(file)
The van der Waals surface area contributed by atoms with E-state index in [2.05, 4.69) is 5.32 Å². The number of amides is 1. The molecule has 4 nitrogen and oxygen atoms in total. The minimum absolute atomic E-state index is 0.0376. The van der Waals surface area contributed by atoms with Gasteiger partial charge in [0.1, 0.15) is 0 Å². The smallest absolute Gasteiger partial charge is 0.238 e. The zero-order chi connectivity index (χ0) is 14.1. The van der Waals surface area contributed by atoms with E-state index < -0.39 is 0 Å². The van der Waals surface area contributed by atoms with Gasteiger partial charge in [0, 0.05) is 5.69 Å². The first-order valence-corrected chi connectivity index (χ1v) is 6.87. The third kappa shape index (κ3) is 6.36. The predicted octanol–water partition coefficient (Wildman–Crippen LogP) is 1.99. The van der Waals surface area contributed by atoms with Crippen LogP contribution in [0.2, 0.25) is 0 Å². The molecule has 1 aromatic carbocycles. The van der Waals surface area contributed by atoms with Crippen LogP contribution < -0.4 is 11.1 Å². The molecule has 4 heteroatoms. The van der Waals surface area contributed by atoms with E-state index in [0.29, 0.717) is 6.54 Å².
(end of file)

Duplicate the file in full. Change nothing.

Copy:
The van der Waals surface area contributed by atoms with E-state index in [2.05, 4.69) is 5.32 Å². The number of amides is 1. The molecule has 4 nitrogen and oxygen atoms in total. The minimum absolute atomic E-state index is 0.0376. The van der Waals surface area contributed by atoms with Gasteiger partial charge in [0.1, 0.15) is 0 Å². The smallest absolute Gasteiger partial charge is 0.238 e. The zero-order chi connectivity index (χ0) is 14.1. The van der Waals surface area contributed by atoms with E-state index < -0.39 is 0 Å². The van der Waals surface area contributed by atoms with Gasteiger partial charge in [0, 0.05) is 5.69 Å². The first-order valence-corrected chi connectivity index (χ1v) is 6.87. The third kappa shape index (κ3) is 6.36. The predicted octanol–water partition coefficient (Wildman–Crippen LogP) is 1.99. The van der Waals surface area contributed by atoms with Crippen LogP contribution in [0.2, 0.25) is 0 Å². The molecule has 1 aromatic carbocycles. The van der Waals surface area contributed by atoms with Crippen LogP contribution < -0.4 is 11.1 Å². The molecule has 4 heteroatoms. The van der Waals surface area contributed by atoms with E-state index in [0.29, 0.717) is 6.54 Å².